When Rolf, a good little wolf, encounters the archetypal big baddie, justice is nearly—but not quite—served.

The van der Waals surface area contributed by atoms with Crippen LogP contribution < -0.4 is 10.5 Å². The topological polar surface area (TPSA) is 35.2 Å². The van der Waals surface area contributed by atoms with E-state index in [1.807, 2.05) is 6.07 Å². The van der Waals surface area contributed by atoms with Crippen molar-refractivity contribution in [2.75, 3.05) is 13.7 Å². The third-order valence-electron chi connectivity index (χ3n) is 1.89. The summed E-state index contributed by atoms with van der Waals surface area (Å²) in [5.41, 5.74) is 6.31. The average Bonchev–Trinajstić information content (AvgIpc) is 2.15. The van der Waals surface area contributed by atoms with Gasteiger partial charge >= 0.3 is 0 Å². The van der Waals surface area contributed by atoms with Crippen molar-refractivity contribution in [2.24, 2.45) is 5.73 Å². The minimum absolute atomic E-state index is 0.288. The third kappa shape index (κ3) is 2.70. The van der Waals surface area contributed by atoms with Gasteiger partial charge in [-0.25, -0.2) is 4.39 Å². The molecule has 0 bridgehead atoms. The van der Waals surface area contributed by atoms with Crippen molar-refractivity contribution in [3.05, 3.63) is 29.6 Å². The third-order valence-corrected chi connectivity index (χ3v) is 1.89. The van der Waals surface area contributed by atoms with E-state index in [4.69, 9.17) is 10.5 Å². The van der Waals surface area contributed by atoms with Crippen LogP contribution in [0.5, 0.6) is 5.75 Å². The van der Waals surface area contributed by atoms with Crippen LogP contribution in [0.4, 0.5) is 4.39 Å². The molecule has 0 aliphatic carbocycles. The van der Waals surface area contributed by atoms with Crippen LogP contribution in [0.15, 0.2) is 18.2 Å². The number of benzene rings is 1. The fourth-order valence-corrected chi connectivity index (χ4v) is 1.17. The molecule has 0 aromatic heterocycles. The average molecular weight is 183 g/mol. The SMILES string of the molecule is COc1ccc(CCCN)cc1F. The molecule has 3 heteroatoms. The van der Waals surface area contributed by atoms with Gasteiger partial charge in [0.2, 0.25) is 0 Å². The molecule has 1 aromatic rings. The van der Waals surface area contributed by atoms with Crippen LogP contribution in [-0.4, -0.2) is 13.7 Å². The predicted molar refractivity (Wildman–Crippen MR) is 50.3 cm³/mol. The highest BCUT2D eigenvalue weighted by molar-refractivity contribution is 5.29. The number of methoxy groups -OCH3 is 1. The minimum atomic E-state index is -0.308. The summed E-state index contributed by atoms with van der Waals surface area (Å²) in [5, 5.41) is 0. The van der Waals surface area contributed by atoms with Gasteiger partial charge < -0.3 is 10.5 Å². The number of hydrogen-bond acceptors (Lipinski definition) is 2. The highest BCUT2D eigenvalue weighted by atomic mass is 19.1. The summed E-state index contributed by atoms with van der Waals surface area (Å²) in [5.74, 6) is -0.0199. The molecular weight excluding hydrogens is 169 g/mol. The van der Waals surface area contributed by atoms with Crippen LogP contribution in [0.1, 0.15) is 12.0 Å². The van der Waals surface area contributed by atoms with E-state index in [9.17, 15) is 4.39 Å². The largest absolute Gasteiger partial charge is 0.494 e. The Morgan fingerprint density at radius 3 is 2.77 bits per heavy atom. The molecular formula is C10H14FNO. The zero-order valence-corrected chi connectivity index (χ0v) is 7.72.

Rolf’s granny-ish best friend Mrs. Boggins praises his goodness but cautions him that some wolves are “downright bad.” Promptly, he meets just such a specimen—enormous, jet-black, toothy and yellow-eyed. The Big Bad Wolf instructs Rolf in true wolfishness, and the pup unsuccessfully tries howling at the moon ("pheep!") and blowing Little Pig’s house in. When a wild power does arise in him, Rolf uses it to entangle the large wolf in Mrs. Boggins’ knitting yarn. When the three sit then down amicably for “some tea and cake” Rolf asks if the wolf will stop eating people. “ ‘Oh, I suppose so,’ said the Big Bad Wolf… / ‘I’ll stop first thing tomorrow.’ ” Rolf and Mrs. Boggins are conspicuously absent from that next spread (perturbing, for younger preschoolers). The BBW, belly distended, muses over his cuppa in a green armchair. Shireen’s debut misses the mark by too casually fracturing folkloric elements. When Rolf asks to blow his house in, the Little Pig says “You can try, I suppose,” and even apologizes when Rolf’s effort fails. While the graphically arresting layout features bold-hued, well-telegraphed interplay between childish innocence and lupine malevolence, the depiction of Mrs. Boggins as a frozen-faced, smiling South Park–esque twit further detracts.Visually interesting, but flawed. (Picture book. 4-7)